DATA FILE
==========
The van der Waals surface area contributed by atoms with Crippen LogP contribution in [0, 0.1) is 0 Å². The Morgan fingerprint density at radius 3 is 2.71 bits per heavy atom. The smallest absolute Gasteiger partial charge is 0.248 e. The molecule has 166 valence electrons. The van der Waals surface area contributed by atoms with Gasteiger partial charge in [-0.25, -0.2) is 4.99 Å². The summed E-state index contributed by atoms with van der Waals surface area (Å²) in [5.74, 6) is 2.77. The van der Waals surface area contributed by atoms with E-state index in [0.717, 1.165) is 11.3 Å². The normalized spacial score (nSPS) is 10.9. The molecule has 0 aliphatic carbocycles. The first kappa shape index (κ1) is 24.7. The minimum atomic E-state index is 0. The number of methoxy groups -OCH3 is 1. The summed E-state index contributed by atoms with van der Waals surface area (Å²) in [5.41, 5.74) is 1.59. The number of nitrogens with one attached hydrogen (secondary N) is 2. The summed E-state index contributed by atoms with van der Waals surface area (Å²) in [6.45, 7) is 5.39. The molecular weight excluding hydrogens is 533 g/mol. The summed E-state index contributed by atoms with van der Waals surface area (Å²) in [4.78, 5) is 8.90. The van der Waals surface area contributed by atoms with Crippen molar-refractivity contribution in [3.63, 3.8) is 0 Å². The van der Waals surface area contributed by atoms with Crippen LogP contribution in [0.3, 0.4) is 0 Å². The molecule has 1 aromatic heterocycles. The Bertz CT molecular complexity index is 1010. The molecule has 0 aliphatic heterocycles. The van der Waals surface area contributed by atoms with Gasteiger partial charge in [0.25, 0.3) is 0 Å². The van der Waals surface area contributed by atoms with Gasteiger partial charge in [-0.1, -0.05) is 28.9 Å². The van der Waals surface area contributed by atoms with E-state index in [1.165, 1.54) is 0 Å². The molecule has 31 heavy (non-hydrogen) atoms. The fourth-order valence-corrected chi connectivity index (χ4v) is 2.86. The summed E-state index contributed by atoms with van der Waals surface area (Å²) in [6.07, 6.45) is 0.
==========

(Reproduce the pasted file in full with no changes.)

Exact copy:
The van der Waals surface area contributed by atoms with Crippen LogP contribution in [0, 0.1) is 0 Å². The Morgan fingerprint density at radius 3 is 2.71 bits per heavy atom. The smallest absolute Gasteiger partial charge is 0.248 e. The molecule has 166 valence electrons. The van der Waals surface area contributed by atoms with Gasteiger partial charge in [-0.25, -0.2) is 4.99 Å². The summed E-state index contributed by atoms with van der Waals surface area (Å²) in [5.74, 6) is 2.77. The van der Waals surface area contributed by atoms with E-state index in [0.717, 1.165) is 11.3 Å². The normalized spacial score (nSPS) is 10.9. The molecule has 0 aliphatic carbocycles. The first kappa shape index (κ1) is 24.7. The minimum atomic E-state index is 0. The number of methoxy groups -OCH3 is 1. The summed E-state index contributed by atoms with van der Waals surface area (Å²) in [5.41, 5.74) is 1.59. The number of nitrogens with one attached hydrogen (secondary N) is 2. The summed E-state index contributed by atoms with van der Waals surface area (Å²) in [6.45, 7) is 5.39. The molecular weight excluding hydrogens is 533 g/mol. The summed E-state index contributed by atoms with van der Waals surface area (Å²) in [4.78, 5) is 8.90. The van der Waals surface area contributed by atoms with Crippen molar-refractivity contribution in [3.63, 3.8) is 0 Å². The van der Waals surface area contributed by atoms with Crippen LogP contribution in [0.3, 0.4) is 0 Å². The molecule has 1 aromatic heterocycles. The Bertz CT molecular complexity index is 1010. The molecule has 0 aliphatic heterocycles. The van der Waals surface area contributed by atoms with Gasteiger partial charge in [0.25, 0.3) is 0 Å². The van der Waals surface area contributed by atoms with Gasteiger partial charge in [-0.1, -0.05) is 28.9 Å². The van der Waals surface area contributed by atoms with E-state index in [1.165, 1.54) is 0 Å². The molecule has 31 heavy (non-hydrogen) atoms. The fourth-order valence-corrected chi connectivity index (χ4v) is 2.86. The summed E-state index contributed by atoms with van der Waals surface area (Å²) in [6.07, 6.45) is 0.